Endocrine Abstracts (2007) 13 OC32

Extreme insulin resistance syndromes – beyond glucose homeostasis

Robert Semple


University of Cambridge, Cambridge, United Kingdom.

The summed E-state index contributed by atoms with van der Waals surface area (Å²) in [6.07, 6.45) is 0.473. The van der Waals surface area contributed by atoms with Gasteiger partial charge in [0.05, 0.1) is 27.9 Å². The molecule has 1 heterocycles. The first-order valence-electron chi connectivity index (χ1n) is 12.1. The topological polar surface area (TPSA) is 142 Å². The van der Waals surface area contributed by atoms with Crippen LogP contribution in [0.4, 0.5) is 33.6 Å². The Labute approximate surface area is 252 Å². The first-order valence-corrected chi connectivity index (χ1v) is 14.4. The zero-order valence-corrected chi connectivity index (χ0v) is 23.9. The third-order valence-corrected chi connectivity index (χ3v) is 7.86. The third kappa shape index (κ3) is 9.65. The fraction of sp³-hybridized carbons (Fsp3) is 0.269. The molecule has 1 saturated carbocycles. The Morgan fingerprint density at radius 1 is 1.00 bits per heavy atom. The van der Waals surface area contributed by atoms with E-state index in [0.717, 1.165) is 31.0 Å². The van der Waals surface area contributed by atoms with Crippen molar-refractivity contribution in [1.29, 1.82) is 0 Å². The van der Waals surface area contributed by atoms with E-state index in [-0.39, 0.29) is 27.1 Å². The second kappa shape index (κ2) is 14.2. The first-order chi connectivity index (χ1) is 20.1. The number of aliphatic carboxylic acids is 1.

Type 2 diabetes is a major and growing global healthcare challenge, and its earliest antecedent physiological abnormality is insulin resistance. Although conventionally defined in terms of insulin’s effect on blood glucose, prevalent forms of insulin resistance are complex biochemical syndromes characterized by hyperinsulinaemia, dyslipidaemia and low adiponectin. The precise nature of the insulin signalling defect(s), and the extent to which components of this syndrome reflect exposure of intact arms of the signalling pathway to high levels of insulin remain unclear. One analytic approach to these questions is to study rare patients with monogenic defects in insulin signalling, including those harbouring loss-of-function mutations in the insulin receptor. Recent study of insulin-responsive plasma proteins has defined a fingerprint that distinguishes insulin receptoropathies from other syndromes of insulin resistance. Most surprisingly, insulin receptoropathies feature a paradoxical and extreme elevation of adiponectin, at odds with the negative correlation between adiponectin and measures of insulin resistance generally reported, suggesting that the insulin receptor is a major negative regulator of adiponectin levels in vivo. Beyond its pleiotropic metabolic effects, insulin also acts as a cellular growth factor. Insulin receptor dysfunction leads to severe growth impairment, in contrast to the somatic overgrowth commonly seen in other syndromes of severe insulin resistance, and an experimental approach to probing the mechanistic basis of this difference using transformed lymphoblastoid cells will be described. Finally, a novel syndrome will be presented encompassing primordial dwarfism, extreme insulin resistance, and chromosomal instability. This is hypothesized to be due to defects in a pathway that is integral to the metabolic actions of insulin, to the sensing and/or repair of DNA damage, and to cellular growth control. Collectively, these observations demonstrate the molecular heterogeneity of the severe insulin resistance syndromes, and illustrate the utility of studying these rare conditions in gaining insights into in vivo insulin action.

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